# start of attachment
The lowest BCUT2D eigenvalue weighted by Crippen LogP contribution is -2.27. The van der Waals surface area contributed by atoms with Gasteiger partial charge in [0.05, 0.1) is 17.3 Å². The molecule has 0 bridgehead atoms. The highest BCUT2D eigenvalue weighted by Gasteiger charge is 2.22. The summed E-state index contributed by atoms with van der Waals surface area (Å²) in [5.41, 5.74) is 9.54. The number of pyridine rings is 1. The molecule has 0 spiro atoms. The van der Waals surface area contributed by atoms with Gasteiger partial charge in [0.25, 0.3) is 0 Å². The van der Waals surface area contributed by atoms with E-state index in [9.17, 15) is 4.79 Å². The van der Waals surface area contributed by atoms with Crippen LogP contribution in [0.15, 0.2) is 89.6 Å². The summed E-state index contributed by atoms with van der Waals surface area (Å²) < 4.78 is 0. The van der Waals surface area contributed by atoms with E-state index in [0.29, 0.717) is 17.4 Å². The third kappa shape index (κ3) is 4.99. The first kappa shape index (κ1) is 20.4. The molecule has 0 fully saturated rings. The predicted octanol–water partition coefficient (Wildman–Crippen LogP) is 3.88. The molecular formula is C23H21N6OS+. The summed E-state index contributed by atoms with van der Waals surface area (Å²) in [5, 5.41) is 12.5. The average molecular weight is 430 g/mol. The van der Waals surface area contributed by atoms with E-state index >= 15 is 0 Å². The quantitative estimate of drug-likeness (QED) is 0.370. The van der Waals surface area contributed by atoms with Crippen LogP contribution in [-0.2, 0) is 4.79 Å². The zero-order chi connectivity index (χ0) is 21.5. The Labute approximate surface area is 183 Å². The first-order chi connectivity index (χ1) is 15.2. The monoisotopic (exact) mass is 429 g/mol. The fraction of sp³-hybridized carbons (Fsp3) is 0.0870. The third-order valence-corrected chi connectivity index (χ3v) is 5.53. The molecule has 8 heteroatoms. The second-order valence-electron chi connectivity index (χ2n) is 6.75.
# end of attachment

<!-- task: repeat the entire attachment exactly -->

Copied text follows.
The lowest BCUT2D eigenvalue weighted by Crippen LogP contribution is -2.27. The van der Waals surface area contributed by atoms with Gasteiger partial charge in [0.05, 0.1) is 17.3 Å². The molecule has 0 bridgehead atoms. The highest BCUT2D eigenvalue weighted by Gasteiger charge is 2.22. The summed E-state index contributed by atoms with van der Waals surface area (Å²) in [5.41, 5.74) is 9.54. The number of pyridine rings is 1. The molecule has 0 spiro atoms. The van der Waals surface area contributed by atoms with Gasteiger partial charge in [0.25, 0.3) is 0 Å². The van der Waals surface area contributed by atoms with E-state index in [9.17, 15) is 4.79 Å². The van der Waals surface area contributed by atoms with Crippen LogP contribution in [0.15, 0.2) is 89.6 Å². The summed E-state index contributed by atoms with van der Waals surface area (Å²) < 4.78 is 0. The van der Waals surface area contributed by atoms with E-state index in [0.29, 0.717) is 17.4 Å². The third kappa shape index (κ3) is 4.99. The first kappa shape index (κ1) is 20.4. The molecule has 0 fully saturated rings. The predicted octanol–water partition coefficient (Wildman–Crippen LogP) is 3.88. The molecular formula is C23H21N6OS+. The summed E-state index contributed by atoms with van der Waals surface area (Å²) in [5, 5.41) is 12.5. The average molecular weight is 430 g/mol. The van der Waals surface area contributed by atoms with E-state index >= 15 is 0 Å². The quantitative estimate of drug-likeness (QED) is 0.370. The van der Waals surface area contributed by atoms with Crippen LogP contribution in [-0.2, 0) is 4.79 Å². The zero-order chi connectivity index (χ0) is 21.5. The Labute approximate surface area is 183 Å². The first-order chi connectivity index (χ1) is 15.2. The monoisotopic (exact) mass is 429 g/mol. The fraction of sp³-hybridized carbons (Fsp3) is 0.0870. The third-order valence-corrected chi connectivity index (χ3v) is 5.53. The molecule has 8 heteroatoms. The second-order valence-electron chi connectivity index (χ2n) is 6.75.